By Peter Cronin
Lindsay George Finds Her Place
For all of the different styles of music that emanate from Nashville, the Tennessee capital has never been known as a jazz center. Thankfully, nobody thought to alert Lindsay George to that fact. For this 20-year-old newcomer singing jazz has always seemed like the most natural thing in the world. That's one of the many reasons Living Inside Out, her arresting debut album, is one of the most refreshing releases - jazz or otherwise - to emerge from Music City in quite some time.
"I always loved singing, and I got serious about learning how to sing the right way when I was ten," George says. "I got into this play where there was singing involved. We were doing several shows a week, and I realized I wanted to do this right because I didn't ever want to have to stop singing."
As with every other aspect of her fledgling career, George had to figure it out for herself. The child of two medical professionals, she grew up in a non-musical household, pulling songs from the radio and out of the air and "performing" to the accompaniment of a portable keyboard in her bedroom. Her first voice teacher started the precocious 10-year-old on classical technique, but by her freshman year in high school George was studying at the Nashville Jazz Workshop.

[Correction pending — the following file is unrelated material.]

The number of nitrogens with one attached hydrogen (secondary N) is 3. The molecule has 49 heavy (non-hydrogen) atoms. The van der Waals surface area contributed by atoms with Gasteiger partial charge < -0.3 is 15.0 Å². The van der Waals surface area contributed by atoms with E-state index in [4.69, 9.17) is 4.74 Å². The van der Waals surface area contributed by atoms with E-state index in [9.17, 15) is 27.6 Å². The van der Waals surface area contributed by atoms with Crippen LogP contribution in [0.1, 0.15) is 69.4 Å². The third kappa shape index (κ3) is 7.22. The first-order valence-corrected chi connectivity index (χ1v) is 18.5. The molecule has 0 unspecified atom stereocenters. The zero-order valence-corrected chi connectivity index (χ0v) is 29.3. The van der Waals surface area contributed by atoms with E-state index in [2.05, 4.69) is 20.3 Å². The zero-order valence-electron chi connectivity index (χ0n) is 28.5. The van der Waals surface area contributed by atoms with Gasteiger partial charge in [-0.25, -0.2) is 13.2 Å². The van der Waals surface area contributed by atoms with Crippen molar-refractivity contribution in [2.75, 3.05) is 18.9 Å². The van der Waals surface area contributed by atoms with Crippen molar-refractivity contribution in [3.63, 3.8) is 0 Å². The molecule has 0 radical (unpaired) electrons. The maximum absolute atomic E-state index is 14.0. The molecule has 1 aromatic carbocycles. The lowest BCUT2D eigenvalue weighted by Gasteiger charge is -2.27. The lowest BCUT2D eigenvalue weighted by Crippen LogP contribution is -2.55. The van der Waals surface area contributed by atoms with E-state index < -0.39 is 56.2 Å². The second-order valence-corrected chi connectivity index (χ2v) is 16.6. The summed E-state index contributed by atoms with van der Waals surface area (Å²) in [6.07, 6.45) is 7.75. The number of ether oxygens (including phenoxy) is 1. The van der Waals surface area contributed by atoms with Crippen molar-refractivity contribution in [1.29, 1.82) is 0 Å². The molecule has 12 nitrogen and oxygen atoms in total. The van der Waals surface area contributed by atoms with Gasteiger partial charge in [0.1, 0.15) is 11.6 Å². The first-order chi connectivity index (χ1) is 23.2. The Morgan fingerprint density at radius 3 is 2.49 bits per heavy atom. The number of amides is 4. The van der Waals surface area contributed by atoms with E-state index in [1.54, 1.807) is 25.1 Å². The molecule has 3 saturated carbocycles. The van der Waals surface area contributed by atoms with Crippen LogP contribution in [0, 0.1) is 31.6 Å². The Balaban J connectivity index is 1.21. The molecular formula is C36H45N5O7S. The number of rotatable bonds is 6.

"Jazz was way more interesting to me than anything else I was doing," she says. "So I scheduled my first jazz gig, just me and a guitar player. After that show my mom came up to me and said, 'What just happened?'"
Like everyone who first encounters George's buoyant, playful vocals and experiences the beyond-her-years poise and confidence she naturally displays onstage, the singer's mom knew she was witnessing something very special. She immediately reached out to a friend in the music business, who introduced George to acclaimed guitarist Denny Jiosa, a four-time Grammy nominee and fellow SESAC affiliate.
The youngster and the seasoned pro embarked on a year-long collaboration that yielded half of her debut album's 10 songs. Jiosa also co-produced and played on Living Inside Out.
"I'm extremely pleased with the album," George says. "Jazz is so open to individualism and creativity. That's what makes it jazz. You just have to find your own spot."